Google issues final call for 2015 Call to Code competition
Pictured at the launch of Google’s Call to Code were students from St Colmcille’s School, Knocklyon, Darragh Gibbons and Mena Ogodo. Image via Conor McCabe.

Google issues final call for 2015 Call to Code competition

4 Nov 20159 Shares

A final call for young post-primary school coders has been issued by Google ahead of its Call to Code competition 2015, which takes place at the end of November.

In its second year, the Call to Code competition is a Google-sponsored online competition open to students based in Ireland aged 13 t0 18 and includes both logic puzzles and programming tasks designed for junior level and senior level cycles.

Taking place on 25 November, Google has said that the final applicants will be processed at midday on 23 November, with teachers asked to enter in their students by that time.

“This competition is open to all post-primary school students, even those who are completely new to coding,” said Claire Conneely, education manager at Google Ireland. “We want as many students as possible to take part and try out coding and perhaps they will find that they have a hidden talent because successful coding is about logic: if you can think logically, you can code.”

She added, “This is also a great resource for teachers who are trying to encourage students to learn to code and to develop the skills of young people who are already enthusiastic about coding. Teachers play a vital role in computer science education and Call to Code is designed to support teachers in encouraging students to code and study computer science.”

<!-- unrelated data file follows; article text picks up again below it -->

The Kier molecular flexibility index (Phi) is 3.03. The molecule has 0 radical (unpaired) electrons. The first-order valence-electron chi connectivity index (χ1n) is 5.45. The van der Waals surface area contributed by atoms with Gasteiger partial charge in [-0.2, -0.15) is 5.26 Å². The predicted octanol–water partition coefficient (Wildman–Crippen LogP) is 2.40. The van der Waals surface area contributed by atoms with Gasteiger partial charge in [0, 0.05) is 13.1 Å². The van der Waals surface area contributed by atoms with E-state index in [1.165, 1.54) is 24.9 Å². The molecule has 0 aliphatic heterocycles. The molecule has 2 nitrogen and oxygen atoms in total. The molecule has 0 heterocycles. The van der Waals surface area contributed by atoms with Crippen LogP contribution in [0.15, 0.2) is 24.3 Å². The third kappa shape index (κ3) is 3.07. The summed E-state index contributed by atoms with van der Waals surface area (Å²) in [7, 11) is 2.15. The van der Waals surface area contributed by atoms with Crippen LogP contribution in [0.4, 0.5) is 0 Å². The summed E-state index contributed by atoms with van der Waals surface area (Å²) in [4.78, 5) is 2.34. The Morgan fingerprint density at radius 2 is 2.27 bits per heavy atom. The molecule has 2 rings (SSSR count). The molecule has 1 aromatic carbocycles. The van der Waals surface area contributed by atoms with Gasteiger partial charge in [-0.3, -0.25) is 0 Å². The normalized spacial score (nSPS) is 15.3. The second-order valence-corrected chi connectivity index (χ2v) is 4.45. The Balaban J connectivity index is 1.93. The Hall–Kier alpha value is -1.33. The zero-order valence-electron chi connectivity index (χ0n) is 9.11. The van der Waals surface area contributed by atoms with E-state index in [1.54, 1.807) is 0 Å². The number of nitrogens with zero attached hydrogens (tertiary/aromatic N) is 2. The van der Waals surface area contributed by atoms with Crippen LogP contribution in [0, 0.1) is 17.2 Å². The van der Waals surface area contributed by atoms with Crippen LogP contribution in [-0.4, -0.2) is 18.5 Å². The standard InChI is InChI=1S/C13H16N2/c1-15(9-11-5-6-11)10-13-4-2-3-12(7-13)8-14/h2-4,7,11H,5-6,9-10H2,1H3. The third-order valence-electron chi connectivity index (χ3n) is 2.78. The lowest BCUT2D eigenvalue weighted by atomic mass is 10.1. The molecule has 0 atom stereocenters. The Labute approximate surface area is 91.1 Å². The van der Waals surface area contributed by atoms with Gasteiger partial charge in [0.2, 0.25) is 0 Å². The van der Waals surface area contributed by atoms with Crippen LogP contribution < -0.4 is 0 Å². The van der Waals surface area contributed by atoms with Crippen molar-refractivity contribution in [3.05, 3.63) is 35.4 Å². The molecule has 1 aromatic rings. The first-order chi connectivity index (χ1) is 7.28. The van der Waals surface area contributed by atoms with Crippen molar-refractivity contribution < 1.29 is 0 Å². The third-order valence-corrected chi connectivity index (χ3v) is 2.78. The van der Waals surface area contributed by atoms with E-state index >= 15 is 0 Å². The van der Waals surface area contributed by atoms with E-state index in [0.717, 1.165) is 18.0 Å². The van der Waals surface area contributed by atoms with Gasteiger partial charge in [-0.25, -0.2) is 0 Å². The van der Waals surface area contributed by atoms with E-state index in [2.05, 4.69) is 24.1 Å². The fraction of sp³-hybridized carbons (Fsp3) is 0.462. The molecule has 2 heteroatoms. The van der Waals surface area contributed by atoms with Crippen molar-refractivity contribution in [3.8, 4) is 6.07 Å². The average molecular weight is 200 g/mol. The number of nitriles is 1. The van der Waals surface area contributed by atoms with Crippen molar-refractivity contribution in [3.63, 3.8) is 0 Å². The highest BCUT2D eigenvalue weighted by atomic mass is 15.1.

Those registered by then will be able to take part in the first round of the competition on 25 November where the students will be set challenges and coding puzzles by Google’s engineers.

After this stage, 40 finalists will then be selected to come to Google’s EMEA Headquarters in Dublin on 9 December to take part in the final round of the competition.

“Teachers play a vital role in computer science education and Call to Code is designed to support teachers in encouraging students to code and study computer science,” Conneely added.

Colm Gorey
By Colm Gorey

As an award-winning editor for Consumer Magazine of the Year 2013, Colm joined Siliconrepublic.com in January 2014 as a journalist covering AI, IoT, science and anything that will get us to Mars quicker. When not trying to get his hands on the latest gaming release, he can be found lost in a sea of Wikipedia articles on obscure historic battles and countries that don't exist anymore or watching classic Simpsons episodes far too many times to count.

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